Some chimps caught from the wild forests of Uganda are are sold as pets, shipped to labs, or killed for bushmeat. Over the course of a few decades, their population is estimated to have dropped from tens of thousands to around 5,000.

Africa and the other residents of the sanctuary are now facing new problems. The COVID pandemic certainly hasn’t helped, and the total absence of visiting tourists has removed a valuable income from the retreat. But the chimps are also being threatened by an exceptional rise in the lake’s water levels due to climate change, which is now putting the future of this primate sanctuary at stake. Access to a large chunk of the reception facilities have already been lost to the rising waters of the lake, which have also threatened the guest houses and restaurant.

Chimp 2

Image; Federica Marsi

The Chimpanzee Trust – the NGO responsible for all aspects of the sanctuary – stacked stone-filled gabions around parts of the island’s perimeter. Yet the water rose by around 78 inches, swallowing half of the residential area. More worrying is the fact that five fruit trees are now out of reach to the chimps, and the organisation – which is facing soaring maintenance costs alongside the slump in revenues – must compensate for the loss with extra meals.

Chimp 3

Image: Federica Marsi

Despite the difficulties, efforts continue to protect this endangered species. During Uganda’s six-year-long Bush War, which began in 1980, rebel groups fighting government forces used wildlife trafficking as a source of revenue. Chimps, who share 98 per cent of their genetic make-up with humans, could be sold at a lucrative price for unauthorised biomedical research.

To put things in a wider context, only around 200,000 chimpanzees remain in the wild on the entire African continent. Chimps share 98 per cent of their genetic make-up with humans, and their numbers are projected to decline by 80 per cent by 2050, according to the Jane Goodall Institute – due to diseases, poaching, and habitat loss.

The rise in water levels in Lake Victoria have also significantly affected shoreline communities in Uganda, Kenya and Tanzania, and along the Nile River, the lake’s main outlet. rainfall in the area has been above average since May 2019, and water levels have risen by a staggering 79 per cent, flooding farmland and affecting human activities.

While a similar rise was recorded in the first half of the 1960s, climate change could be exacerbating this phenomenon. Warmer sea temperatures in the western Indian Ocean region have caused heavy rain in parts of eastern Africa, a phenomenon known as positive Indian Ocean Dipole.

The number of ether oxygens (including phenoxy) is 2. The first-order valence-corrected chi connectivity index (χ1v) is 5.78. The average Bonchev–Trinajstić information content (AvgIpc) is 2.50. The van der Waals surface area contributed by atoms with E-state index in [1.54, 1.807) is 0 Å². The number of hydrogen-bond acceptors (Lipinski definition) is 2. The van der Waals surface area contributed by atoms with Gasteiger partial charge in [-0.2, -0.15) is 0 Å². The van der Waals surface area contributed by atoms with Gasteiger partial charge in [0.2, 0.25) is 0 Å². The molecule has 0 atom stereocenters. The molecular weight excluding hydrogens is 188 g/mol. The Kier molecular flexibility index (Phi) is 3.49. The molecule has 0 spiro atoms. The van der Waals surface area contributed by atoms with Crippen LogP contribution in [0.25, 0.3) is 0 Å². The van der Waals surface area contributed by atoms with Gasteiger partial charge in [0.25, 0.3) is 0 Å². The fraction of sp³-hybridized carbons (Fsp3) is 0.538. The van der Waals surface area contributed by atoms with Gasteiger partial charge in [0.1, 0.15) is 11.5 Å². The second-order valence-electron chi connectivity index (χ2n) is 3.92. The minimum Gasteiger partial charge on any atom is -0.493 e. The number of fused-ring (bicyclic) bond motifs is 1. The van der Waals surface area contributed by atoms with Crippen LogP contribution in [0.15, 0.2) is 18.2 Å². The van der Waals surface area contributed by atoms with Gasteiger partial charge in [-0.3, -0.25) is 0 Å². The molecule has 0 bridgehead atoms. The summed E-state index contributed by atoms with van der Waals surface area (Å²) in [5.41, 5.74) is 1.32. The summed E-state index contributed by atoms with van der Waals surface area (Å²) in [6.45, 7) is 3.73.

Future forecasts are complicated by the sheer size of Lake Victoria, which is over half the size of England. While smaller lakes gain water from rivers, Victoria  gains most of its mass from rainfall. The weather, therefore, will have a major impact on its water balance. Climate change is likely to be a contributing factor, as warmer air contains more water and, in turn, generates more rainfall.

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Fagradalsfjall – Social History of New Eruption Site

Fagrad

Fagradalsfjall – Image: Gisli Olafsson

I have written a number of blog entries describing the events associated with the new volcanic eruption in Iceland, but this one examines the area from a completely different angle. Any geographers lucky enough to visit the site in the coming months might be interested in some interesting connections to social history of the country.

Flags

Image – warbirdnews.com

The nearby mountain of Fagradalsfjall (385 metres) – which translates literally as ‘Beautiful Valley Mountain’ has a fascinating story to tell – one that involves a United States President, and one that might even be considered to have changed the course of history.

During the early morning of May 3rd, 1943, an American B-24 Liberator bomber ‘plane called ‘Hot Stuff’ was flying back home from Europe after 25 successful raids. On its return, the plan was for it to fly around the States on a promotional tour to raise money for the military.

H Stuff Crew

Hot Stuff crew. Image – warbirdsnews.com

The US Commander in Charge of the European military theatre  at that time – Major General Frank M Andrews – was hitching a ride back to Washington DC as it intended to call in to refuel in Iceland.

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Major General Frank Andrews. Image: National Museum of the US Air Force

Extremely challenging weather conditions meant that the ‘plane could not land at Keflavik. Instead, it attempted to land at Kaldadarnes. With visibility low and strong winds making things worse, the ‘plane crashed into Fagradalsfjall – one of many aircraft accidents that took place in Iceland during the years of World War Two.

Wreckage

Plane wreckage on Fagradalsfjall. Image – Americanairmuseum.com

14 personnel on board died – the only survivor being Rear Gunner George Eisel. He was stuck in the wreckage for over 24 hours until he was found by search crews.

Wreck Site

Image – Wikipedia

Instead of the doomed ‘Hot Stuff’ another ‘plane named ‘Memphis Belle’ who had also completed a number of successful missions in Europe, completed the fund raising tour.

Memphis Belle

Memphis Belle. Image – Gisli Olafsson

Major General Andrews was replaced by Dwight D Eisenhower – later to become president of the United States between 1953 and 1961.

Andrews

Dwight D Eisenhower. Image – Gisli Olafsson

A monument to the disaster has been constructed near Mount Fagradalsfjall, and was officially opened on May 3rd, 2018 – 75 years after the crash took place.

Monument

Image – warbirdnews.com

Monument Flags

Image: hiticeland.com

Monument Close Up

Image: commemorativeairforce.org

To locate the monument, from Reykjavik – drive to N41 (Keflavik road), turn south onto N43 road to grindavik (same road as to Blue Lagoon). From the intersection, the monument is visible on the left hand side after 5 kilometres or so.